To NASA's Mission Shakti Rebuke, Ex-Defence Research Chief's Rebuttal

Dr V K Saraswat, former DRDO chief, said an A-SAT creates less than 50 per cent of the debris of a large satellite launch.

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Mission Shakti: Students celebrate DRDO's ASAT anti-satellite missile test.


New Delhi: 

India's destruction of one of its satellites added less than half of the debris usually left over after a major satellite launch, a former chief of the Defence Research and Development Organisation (DRDO) said, countering a statement from US space agency NASA that had criticised the exercise. Branding the anti-satellite test a "terrible thing", the head of NASA on Monday said "Mission Shakti" had created 400 pieces of orbital debris and led to new dangers for astronauts aboard the International Space Station.

But speaking to NDTV, V K Saraswat, a missile scientist who has led the DRDO in the past and is currently a member of the Indian government's policy think-tank NITI Aayog, said this was not the case.

"Today in space there are a few million [pieces of] debris which are floating around. Every satellite launch which you do leaves anything between 100-150 fragments, they could be small bolts, they could be heat shields, they could be anything," he said.

"These fragments keep floating around because as soon as you get out of atmosphere nothing comes back, it always remains there and keeps on revolving because it is at the same speed of the satellite," he said.

"So when they keep revolving, they have tendency to come in the way of other objects that are going to be propelled, that is why internationally, there is program today to remove debris as much as possible and India is signatory to that," Dr Saraswat said.

"Launching an anti-satellite missile does not create even 50 per cent of what we are doing while launching a large satellite," he said.

Speaking to NDTV, Vipin Narang, a professor of political science and a specialist on strategic studies at MIT in Boston, US added, "Let's be clear there is only a 1 per cent risk of debris hitting the International Space Station, as as the NASA chief says there has been a 44 per cent increase in the risk of the ISS being hit by space junk created by the Indian A-SAT test, even then the risk goes up to a mere 1.44 per cent."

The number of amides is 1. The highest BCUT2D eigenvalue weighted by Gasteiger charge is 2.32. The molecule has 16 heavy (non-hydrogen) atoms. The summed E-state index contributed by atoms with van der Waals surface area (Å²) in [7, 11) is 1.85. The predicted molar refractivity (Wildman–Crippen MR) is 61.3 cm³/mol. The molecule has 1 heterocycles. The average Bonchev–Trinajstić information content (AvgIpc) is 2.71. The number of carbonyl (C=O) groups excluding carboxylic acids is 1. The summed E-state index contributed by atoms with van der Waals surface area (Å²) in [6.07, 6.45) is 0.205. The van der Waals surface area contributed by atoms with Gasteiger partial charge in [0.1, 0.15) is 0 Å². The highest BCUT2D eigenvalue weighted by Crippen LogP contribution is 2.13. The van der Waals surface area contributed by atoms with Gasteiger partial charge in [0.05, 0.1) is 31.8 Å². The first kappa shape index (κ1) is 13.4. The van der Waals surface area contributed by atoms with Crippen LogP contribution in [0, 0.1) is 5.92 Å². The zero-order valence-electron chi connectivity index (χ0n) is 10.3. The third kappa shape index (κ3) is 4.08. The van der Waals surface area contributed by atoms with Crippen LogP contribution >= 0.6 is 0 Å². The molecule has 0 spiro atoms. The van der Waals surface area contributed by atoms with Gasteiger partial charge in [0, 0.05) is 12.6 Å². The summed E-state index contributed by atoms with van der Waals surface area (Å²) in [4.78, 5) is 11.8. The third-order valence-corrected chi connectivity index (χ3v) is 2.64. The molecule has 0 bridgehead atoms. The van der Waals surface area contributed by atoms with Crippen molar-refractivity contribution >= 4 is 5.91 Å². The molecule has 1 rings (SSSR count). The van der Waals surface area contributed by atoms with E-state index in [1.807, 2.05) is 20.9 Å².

Since the Soviet Union launched the Sputnik satellite in 1957, more than 8,000 satellites have been shot into space, creating innumerable pieces of debris.

Of these, 2,000 are functional in orbit giving an idea of who creates more space junk.

At the top spot is the United States which owns 800 satellites in orbit, followed by 280 of China and 159 of Russia. India trails way behind with just 48, making its debris footprint far smaller than other major countries.

But Jim Bridenstine, addressing NASA employees five days after India shot down a low-orbiting satellite in a missile test to prove it was among the world's advanced space powers, said India's move was "unacceptable".

Not all of the pieces left after India's test were big enough to track, Mr Bridenstine said. "What we are tracking right now, objects big enough to track -- we're talking about 10 centimeters or bigger -- about 60 pieces have been tracked."

The Indian satellite was destroyed at a relatively low altitude of 300 kilometers, well below the ISS and most satellites in orbit.

But 24 of the pieces "are going above the apogee of the International Space Station," said Mr Bridenstine.

"That is a terrible, terrible thing to create an event that sends debris at an apogee that goes above the International Space Station," he continued, adding: "That kind of activity is not compatible with the future of human spaceflight."



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